(2nd LD) S. Korea, U.S., Japan set for high-level meetings
By Lee Chi-dong
WASHINGTON/SEOUL, March 27 (Yonhap) -- In a show of renewed close trilateral ties on security issues, South Korea, the United States and Japan plan to hold a couple of high-profile meetings next month in Washington, officials and sources said Thursday.
The move follows summit talks among the leaders of the three nations in the Netherlands earlier this week, in which they reaffirmed the importance of a united stand against North Korea's nuclear program.
As part of efforts to give a boost to efforts to resume the six-party talks, they agreed to push for a tripartite meeting among the top nuclear envoys of the three nations.
A problem is that South Korea has yet to appoint its new top delegate to the six-way talks. The post has remained vacant since Cho Tae-yong was promoted to the position of vice foreign minister in late February.
The presidential office, Cheong Wa Dae, is expected to speed up the process of selecting Cho's successor in consideration of the schedule for the trilateral discussions to be held in Washington, added the source.
Two main candidates are Chang Ho-jin, special adviser to South Korea's foreign minister, and Hwang Joon-kook, who led Seoul's recent negotiations with Washington on sharing the financial burden of stationing American troops on the peninsula.
South Korea, the U.S. and Japan will also hold senior-level trilateral military talks from April 17-18 in Washington.
"Senior defense officials from the United States, Republic of Korea (ROK) and Japan will meet for two days in mid-April in Washington, D.C., for the Defense Trilateral Talks (DTT)," Lt. Col. Jeff Pool, a spokesman for the Defense Department, said in a statement.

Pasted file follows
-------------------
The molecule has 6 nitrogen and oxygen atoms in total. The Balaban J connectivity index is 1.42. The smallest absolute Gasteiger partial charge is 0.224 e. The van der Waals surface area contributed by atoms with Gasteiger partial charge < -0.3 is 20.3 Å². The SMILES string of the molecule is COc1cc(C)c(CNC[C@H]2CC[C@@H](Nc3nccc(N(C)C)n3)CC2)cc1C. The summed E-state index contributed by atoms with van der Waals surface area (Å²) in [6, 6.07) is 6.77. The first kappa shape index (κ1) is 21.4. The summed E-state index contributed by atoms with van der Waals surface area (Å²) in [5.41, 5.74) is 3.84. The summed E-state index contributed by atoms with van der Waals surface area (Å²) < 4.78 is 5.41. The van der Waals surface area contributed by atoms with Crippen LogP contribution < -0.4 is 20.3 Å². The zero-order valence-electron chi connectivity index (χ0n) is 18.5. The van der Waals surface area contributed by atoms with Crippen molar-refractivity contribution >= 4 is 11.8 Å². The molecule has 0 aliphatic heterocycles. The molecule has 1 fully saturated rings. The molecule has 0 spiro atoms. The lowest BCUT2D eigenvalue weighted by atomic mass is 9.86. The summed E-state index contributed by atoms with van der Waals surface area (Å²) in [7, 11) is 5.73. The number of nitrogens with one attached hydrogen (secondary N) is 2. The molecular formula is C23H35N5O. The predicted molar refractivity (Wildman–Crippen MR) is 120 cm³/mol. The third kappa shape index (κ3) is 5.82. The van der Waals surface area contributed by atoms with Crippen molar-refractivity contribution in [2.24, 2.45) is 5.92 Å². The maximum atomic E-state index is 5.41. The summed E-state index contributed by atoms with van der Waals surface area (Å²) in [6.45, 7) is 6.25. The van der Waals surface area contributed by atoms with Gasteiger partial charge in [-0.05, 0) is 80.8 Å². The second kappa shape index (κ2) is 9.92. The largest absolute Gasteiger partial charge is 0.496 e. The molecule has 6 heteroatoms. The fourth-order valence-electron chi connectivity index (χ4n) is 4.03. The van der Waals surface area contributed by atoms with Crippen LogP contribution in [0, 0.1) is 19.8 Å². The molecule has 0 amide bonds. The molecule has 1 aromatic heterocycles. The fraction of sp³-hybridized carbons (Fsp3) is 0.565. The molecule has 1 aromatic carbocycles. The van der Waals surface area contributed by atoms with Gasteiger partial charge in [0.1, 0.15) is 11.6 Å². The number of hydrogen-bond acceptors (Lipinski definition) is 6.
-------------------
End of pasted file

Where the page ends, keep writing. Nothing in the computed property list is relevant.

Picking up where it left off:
The DTT framework promotes cooperation, dialogue and transparency between two of America's staunchest allies, he added.
"The trilateral defense meeting is expected to discuss ways to cooperate in North Korea's nuclear and missile threat and transnational nonmilitary threat, such as humanitarian assistance and disaster relief," said Army Col. Wi Won-seop, vice defense ministry spokesman, said in a briefing.
South Korea will be represented by Deputy Defense Minister Ryu Je-seung.
It remains unclear who will lead the U.S. delegation, as David Shear, the nominee to be assistant secretary of defense for Asian and Pacific security affairs, has not been confirmed by the Senate.
Major agenda items of the DTT, launched in 2008, include ways to deal with North Korean issues and other regional security situations, as well as partnerships on humanitarian assistance and disaster relief.
Bolstering tripartite cooperation on missile defense will apparently be a key topic as well.
This year's session follows North Korea's test-launch Tuesday of two medium-range ballistic missiles.
The three regional powers are expected to use the upcoming DTT to send a strong warning to Pyongyang and discuss measures in case of additional provocations, the source said.